Subject: Fwd: ?do we need rapid population reduction?
From: "Bill Howell. Retired from NRCan. now in Alberta Canada" <>
Date: Wed, 13 May 2015 06:25:30 -0600

-------- Forwarded Message --------
Subject: ?do we need rapid population reduction?
Date: Tue, 5 May 2015 04:35:03 -0300
From: peter salonius <>
To: <>

Hello again Bill --- copied for your interest.

To: ;
Subject: FW: It's here! Final video in Afterburn series: What would a more resilient society look like?
Date: Tue, 5 May 2015 04:21:39 -0300

TO: Staff of the New Brunswick Environmental Network (NBEN)
 CC: Jack Alpert, Author of video HOW MUCH DEGROWTH IS ENOUGH

At meetings hosted by the NBEN where environmental damage was being discussed -- when I suggested that the basic causal factor driving our impact on the world's ecosystems is the massive and growing number of humans AND that rather than concentrating exclusively on the symptoms of this damaging impact (forest simplification, ocean fisheries depletion, air and water pollution, increased species extinction rates etc) // some attention should be devoted to methods and policies designed to effect long a substantial long-term shrinkage of the number of humans on Earth (ideally by attrition orchestrated by adoption of One Child Per Family/OCPF behavior until we have shrunk to an environmentally supportable HALF BILLION people................... I was greated by shocked silence, followed by nervous smiling and then derission.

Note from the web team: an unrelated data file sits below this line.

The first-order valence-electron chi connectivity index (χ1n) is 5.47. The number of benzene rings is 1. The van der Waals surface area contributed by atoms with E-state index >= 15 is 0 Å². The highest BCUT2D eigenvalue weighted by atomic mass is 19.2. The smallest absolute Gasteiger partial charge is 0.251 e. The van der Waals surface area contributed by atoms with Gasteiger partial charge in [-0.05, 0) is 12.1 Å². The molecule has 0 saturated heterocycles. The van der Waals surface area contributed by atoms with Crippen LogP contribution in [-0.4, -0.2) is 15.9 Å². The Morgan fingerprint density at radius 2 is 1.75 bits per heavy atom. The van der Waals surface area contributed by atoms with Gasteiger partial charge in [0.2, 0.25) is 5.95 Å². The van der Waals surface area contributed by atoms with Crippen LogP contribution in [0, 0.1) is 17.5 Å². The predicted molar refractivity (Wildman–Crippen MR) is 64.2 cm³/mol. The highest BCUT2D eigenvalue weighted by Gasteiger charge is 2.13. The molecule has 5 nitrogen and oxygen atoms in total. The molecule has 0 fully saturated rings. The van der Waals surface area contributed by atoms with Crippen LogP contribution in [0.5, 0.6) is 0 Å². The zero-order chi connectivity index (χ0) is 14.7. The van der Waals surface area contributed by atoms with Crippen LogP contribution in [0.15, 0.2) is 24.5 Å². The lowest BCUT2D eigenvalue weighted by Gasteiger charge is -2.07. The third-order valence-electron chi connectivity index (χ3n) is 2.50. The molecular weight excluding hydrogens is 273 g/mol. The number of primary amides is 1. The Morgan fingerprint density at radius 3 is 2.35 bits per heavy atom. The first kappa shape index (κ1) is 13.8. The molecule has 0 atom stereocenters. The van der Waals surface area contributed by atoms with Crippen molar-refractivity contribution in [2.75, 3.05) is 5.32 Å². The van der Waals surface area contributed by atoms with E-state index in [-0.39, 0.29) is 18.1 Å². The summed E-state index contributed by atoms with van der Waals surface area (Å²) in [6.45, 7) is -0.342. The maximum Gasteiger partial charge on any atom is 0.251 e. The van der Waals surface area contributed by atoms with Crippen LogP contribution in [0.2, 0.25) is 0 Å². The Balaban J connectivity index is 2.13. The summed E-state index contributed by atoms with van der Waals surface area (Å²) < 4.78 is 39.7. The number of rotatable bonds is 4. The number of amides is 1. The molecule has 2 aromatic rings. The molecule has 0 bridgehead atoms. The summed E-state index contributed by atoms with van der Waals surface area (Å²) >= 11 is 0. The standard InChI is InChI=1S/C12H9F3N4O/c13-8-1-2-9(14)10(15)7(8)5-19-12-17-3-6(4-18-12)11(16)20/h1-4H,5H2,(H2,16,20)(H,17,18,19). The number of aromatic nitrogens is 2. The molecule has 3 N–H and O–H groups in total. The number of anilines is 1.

Below you can be exposed (if you choose to be) to FOUR short videos in which Richard Heinberg discusses humanity's overshoot of long-term ecological carrying capacity, energy depl;etion and the need to reduce human numbers to levels that can be supported by the Earth's resources.


Peter Salonius

Subject: It's here! Final video in Afterburn series: What would a more resilient society look like?
Date: Mon, 4 May 2015 19:32:44 +0000

It's here! Final video in Afterburn series: What would a more resilient society look like?

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A Resilient Society

Part four of a four-part video series. Released in conjunction with Afterburn: Society Beyond Fossil Fuels.

In this short video, Richard Heinberg asks and explores, "what would a more resilient society look like?"

First, it would be less prone to shocks in the first place. It would reduce exposure to financial shocks by allowing less speculation and by forgiving a great deal of existing debt. It would reduce exposure to environmental shocks by learning to live within resource limits. That would mean dramatically slashing overall resource and energy use while doing a better job of reusing and recycling nonrenewable materials. It would also mean gradually downsizing human population levels. At the same time, we would make it a top priority to protect remaining wild ecosystems and their species.
A resilient society would foster an ethic of sharing and cooperation, rather than ruthless, winner-take-all competition.

This video is the final installment in a four-part series by Richard Heinberg and Post Carbon Institute. All four videos can be viewed here. The themes covered in these videos are much more thoroughly explored in Heinberg’s latest book, Afterburn: Society Beyond Fossil Fuels.

Watch the Video
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